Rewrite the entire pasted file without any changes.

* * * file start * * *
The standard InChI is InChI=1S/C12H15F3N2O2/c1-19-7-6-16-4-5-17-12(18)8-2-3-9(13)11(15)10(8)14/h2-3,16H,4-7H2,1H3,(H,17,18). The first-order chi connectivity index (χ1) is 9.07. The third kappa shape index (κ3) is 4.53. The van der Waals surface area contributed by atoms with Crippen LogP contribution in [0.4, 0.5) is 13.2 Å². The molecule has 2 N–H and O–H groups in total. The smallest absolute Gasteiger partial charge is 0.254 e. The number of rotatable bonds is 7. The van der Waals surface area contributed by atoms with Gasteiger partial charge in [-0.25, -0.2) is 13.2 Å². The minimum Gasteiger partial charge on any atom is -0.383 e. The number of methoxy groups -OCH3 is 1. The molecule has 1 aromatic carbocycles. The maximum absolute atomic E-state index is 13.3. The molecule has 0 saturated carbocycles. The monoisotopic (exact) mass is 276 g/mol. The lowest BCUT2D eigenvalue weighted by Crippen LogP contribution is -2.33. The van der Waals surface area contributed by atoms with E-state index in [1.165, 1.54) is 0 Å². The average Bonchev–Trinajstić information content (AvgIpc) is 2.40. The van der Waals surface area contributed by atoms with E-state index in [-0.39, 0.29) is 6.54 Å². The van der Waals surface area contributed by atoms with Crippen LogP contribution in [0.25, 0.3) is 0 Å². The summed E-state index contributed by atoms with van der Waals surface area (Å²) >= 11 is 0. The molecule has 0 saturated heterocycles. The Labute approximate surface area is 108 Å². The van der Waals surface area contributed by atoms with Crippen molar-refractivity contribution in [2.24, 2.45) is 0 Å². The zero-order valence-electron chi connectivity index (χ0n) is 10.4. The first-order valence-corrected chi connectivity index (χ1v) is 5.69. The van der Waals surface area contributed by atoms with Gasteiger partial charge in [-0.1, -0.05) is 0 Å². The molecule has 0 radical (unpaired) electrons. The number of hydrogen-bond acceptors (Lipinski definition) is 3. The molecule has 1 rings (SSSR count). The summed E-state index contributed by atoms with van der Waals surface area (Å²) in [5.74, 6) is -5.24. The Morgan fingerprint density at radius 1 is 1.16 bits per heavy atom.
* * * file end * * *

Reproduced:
The standard InChI is InChI=1S/C12H15F3N2O2/c1-19-7-6-16-4-5-17-12(18)8-2-3-9(13)11(15)10(8)14/h2-3,16H,4-7H2,1H3,(H,17,18). The first-order chi connectivity index (χ1) is 9.07. The third kappa shape index (κ3) is 4.53. The van der Waals surface area contributed by atoms with Crippen LogP contribution in [0.4, 0.5) is 13.2 Å². The molecule has 2 N–H and O–H groups in total. The smallest absolute Gasteiger partial charge is 0.254 e. The number of rotatable bonds is 7. The van der Waals surface area contributed by atoms with Gasteiger partial charge in [-0.25, -0.2) is 13.2 Å². The minimum Gasteiger partial charge on any atom is -0.383 e. The number of methoxy groups -OCH3 is 1. The molecule has 1 aromatic carbocycles. The maximum absolute atomic E-state index is 13.3. The molecule has 0 saturated carbocycles. The monoisotopic (exact) mass is 276 g/mol. The lowest BCUT2D eigenvalue weighted by Crippen LogP contribution is -2.33. The van der Waals surface area contributed by atoms with E-state index in [1.165, 1.54) is 0 Å². The average Bonchev–Trinajstić information content (AvgIpc) is 2.40. The van der Waals surface area contributed by atoms with E-state index in [-0.39, 0.29) is 6.54 Å². The van der Waals surface area contributed by atoms with Crippen LogP contribution in [0.25, 0.3) is 0 Å². The summed E-state index contributed by atoms with van der Waals surface area (Å²) >= 11 is 0. The molecule has 0 saturated heterocycles. The Labute approximate surface area is 108 Å². The van der Waals surface area contributed by atoms with Crippen molar-refractivity contribution in [2.24, 2.45) is 0 Å². The zero-order valence-electron chi connectivity index (χ0n) is 10.4. The first-order valence-corrected chi connectivity index (χ1v) is 5.69. The van der Waals surface area contributed by atoms with Gasteiger partial charge in [-0.1, -0.05) is 0 Å². The molecule has 0 radical (unpaired) electrons. The number of hydrogen-bond acceptors (Lipinski definition) is 3. The molecule has 1 rings (SSSR count). The summed E-state index contributed by atoms with van der Waals surface area (Å²) in [5.74, 6) is -5.24. The Morgan fingerprint density at radius 1 is 1.16 bits per heavy atom.